Nutritionist's business helps young people improve relationship with food

Lucy Sommer set up her business Live Better Lucy in 2019 to help young people improve their relationship with food.

Thursday, 29th July 2021, 3:39 pm
Updated Thursday, 29th July 2021, 3:40 pm
Lucy

She said: “I struggled with eating for years. I felt uncomfortable in my body and therefore spent a lot of my time and energy trying to change it.”

Lucy, 29 from Kirdford tried a number of diets, restrictive eating and then used food to soothe her emotions.

She said: “I was stuck in this cycle for a long time and I knew something needed to change.”

After studying nutrition she learnt to appreciate food and nutrition and found it was only a small piece of a very large puzzle when it came to improving your health.

“I want to help young people navigate their own health journey and improve their relationship with food by encompassing not only nutrition but also lifestyle, mental health, body image and intuitive eating,” she explained.

“I’ve realised a lot of people struggle with their relationship with food, often stemming from childhood, and this is why I set up Live Better Lucy; to help young people manage their own relationship with food in the hope that I will pass on knowledge and skills to build resilience in the future.”

Lucy works with people aged 11 to 17 and offers a six-week nutrition and mental health programme which includes six consultations with Lucy either online or face to face.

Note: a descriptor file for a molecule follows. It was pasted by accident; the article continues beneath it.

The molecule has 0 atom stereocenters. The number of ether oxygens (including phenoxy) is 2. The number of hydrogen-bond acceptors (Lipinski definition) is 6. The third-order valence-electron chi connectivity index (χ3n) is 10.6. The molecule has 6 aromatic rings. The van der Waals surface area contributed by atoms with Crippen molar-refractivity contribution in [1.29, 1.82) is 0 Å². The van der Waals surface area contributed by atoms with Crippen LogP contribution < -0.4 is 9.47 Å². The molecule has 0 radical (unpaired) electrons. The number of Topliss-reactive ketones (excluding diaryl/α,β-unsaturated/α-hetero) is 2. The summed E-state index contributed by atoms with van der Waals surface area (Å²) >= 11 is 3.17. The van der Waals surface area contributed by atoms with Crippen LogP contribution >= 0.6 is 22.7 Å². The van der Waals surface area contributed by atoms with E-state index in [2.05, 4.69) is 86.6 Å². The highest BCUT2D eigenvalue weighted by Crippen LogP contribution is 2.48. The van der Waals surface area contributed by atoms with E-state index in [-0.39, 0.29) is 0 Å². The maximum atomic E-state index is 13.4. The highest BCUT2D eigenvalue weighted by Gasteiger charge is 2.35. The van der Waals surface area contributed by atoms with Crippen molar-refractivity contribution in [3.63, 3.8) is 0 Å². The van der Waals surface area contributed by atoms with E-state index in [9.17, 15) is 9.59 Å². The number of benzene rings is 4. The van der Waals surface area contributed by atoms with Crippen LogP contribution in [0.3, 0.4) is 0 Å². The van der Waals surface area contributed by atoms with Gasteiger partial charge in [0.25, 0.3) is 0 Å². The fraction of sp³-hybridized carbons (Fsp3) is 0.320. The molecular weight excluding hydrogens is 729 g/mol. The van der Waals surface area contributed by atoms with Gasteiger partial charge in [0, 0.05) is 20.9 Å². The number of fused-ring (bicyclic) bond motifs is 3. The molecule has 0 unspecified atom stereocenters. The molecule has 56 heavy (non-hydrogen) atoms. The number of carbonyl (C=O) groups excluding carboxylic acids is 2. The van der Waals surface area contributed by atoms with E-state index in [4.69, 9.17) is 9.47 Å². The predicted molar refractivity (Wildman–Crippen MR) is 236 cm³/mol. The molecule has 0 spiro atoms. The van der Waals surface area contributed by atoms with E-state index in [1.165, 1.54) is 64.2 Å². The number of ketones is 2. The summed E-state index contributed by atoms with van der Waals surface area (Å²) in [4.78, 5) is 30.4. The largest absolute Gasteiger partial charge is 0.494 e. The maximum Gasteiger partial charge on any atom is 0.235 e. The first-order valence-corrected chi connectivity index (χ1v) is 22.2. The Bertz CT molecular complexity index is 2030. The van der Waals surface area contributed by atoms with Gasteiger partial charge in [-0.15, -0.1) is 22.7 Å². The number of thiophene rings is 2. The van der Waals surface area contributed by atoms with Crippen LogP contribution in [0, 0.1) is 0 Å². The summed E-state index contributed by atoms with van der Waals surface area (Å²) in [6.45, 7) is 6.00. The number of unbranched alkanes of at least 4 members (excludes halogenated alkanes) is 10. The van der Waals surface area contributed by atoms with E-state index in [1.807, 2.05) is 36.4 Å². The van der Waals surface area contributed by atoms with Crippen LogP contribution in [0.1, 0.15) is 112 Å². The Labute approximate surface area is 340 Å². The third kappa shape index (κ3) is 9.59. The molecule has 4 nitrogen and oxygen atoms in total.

The programme includes looking at topics such as body image, social media, mental health, exercise, intuitive eating and nutrition.

She provides practical tools which her clients can work on in between sessions as well as a useful resources to complement the programme.

She said: “I aim to provide a safe space for young people so that they feel they can open up but also it’s important that my clients enjoy the programme.

“I ask my client to tell me what they would like to finish the programme with, whether that be cooking something delicious together or a specific topic they would like more information on.”

Simple changes Lucy suggests people make for a better quality of life include eating more herbs, take breaks from social media, and communicate your feelings about food and your body to someone who can support you.

Other things include letting yourself enjoy food and cooking; trying new recipes, buying some cookery books, grow your own herbs or learn about nutrition and spend more time outdoors; as it is such an easy and quick way boost your mental and gut health.

Looking to the future nutritional therapist Lucy is working towards becoming an eating disorders specialist for young people and recently completed the eating disorders training with NCFED (National Centre For Eating Disorders).

She said: “I would like to broaden my skill set by completing a counselling course for young people.

“I am also going to start up a virtual cooking club which will take place once a month and is open to everyone.”

For more information, visit www.livebetterlucy.com